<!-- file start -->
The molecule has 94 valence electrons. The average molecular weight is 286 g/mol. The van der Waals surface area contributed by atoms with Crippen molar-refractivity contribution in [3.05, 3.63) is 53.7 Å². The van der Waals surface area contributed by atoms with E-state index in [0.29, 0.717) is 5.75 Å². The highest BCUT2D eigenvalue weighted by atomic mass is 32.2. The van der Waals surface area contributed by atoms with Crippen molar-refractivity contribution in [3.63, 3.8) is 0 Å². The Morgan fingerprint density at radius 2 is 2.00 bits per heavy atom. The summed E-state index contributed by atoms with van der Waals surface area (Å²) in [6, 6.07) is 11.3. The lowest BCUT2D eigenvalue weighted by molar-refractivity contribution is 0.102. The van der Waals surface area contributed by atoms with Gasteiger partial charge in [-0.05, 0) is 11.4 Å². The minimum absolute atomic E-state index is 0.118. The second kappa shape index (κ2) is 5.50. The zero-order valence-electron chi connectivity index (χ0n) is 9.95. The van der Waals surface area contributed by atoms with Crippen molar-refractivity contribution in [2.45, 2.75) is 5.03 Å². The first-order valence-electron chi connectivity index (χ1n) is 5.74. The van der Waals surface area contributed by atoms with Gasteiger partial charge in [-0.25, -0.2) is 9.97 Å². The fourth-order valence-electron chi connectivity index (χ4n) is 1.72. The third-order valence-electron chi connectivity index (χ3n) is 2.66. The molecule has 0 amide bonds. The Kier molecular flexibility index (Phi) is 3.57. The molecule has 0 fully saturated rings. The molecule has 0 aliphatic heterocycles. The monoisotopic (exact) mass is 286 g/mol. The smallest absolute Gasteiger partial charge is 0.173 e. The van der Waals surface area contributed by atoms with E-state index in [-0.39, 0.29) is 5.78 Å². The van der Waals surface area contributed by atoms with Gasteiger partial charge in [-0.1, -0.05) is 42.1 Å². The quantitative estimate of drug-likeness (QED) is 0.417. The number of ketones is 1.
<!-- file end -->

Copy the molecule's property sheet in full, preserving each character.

The molecule has 94 valence electrons. The average molecular weight is 286 g/mol. The van der Waals surface area contributed by atoms with Crippen molar-refractivity contribution in [3.05, 3.63) is 53.7 Å². The van der Waals surface area contributed by atoms with E-state index in [0.29, 0.717) is 5.75 Å². The highest BCUT2D eigenvalue weighted by atomic mass is 32.2. The van der Waals surface area contributed by atoms with Crippen molar-refractivity contribution in [3.63, 3.8) is 0 Å². The Morgan fingerprint density at radius 2 is 2.00 bits per heavy atom. The summed E-state index contributed by atoms with van der Waals surface area (Å²) in [6, 6.07) is 11.3. The lowest BCUT2D eigenvalue weighted by molar-refractivity contribution is 0.102. The van der Waals surface area contributed by atoms with Gasteiger partial charge in [-0.05, 0) is 11.4 Å². The minimum absolute atomic E-state index is 0.118. The second kappa shape index (κ2) is 5.50. The zero-order valence-electron chi connectivity index (χ0n) is 9.95. The van der Waals surface area contributed by atoms with Crippen molar-refractivity contribution in [2.45, 2.75) is 5.03 Å². The first-order valence-electron chi connectivity index (χ1n) is 5.74. The van der Waals surface area contributed by atoms with Gasteiger partial charge in [-0.25, -0.2) is 9.97 Å². The fourth-order valence-electron chi connectivity index (χ4n) is 1.72. The third-order valence-electron chi connectivity index (χ3n) is 2.66. The molecule has 0 amide bonds. The Kier molecular flexibility index (Phi) is 3.57. The molecule has 0 fully saturated rings. The molecule has 0 aliphatic heterocycles. The monoisotopic (exact) mass is 286 g/mol. The smallest absolute Gasteiger partial charge is 0.173 e. The van der Waals surface area contributed by atoms with E-state index in [-0.39, 0.29) is 5.78 Å². The van der Waals surface area contributed by atoms with Gasteiger partial charge in [-0.1, -0.05) is 42.1 Å². The quantitative estimate of drug-likeness (QED) is 0.417. The number of ketones is 1.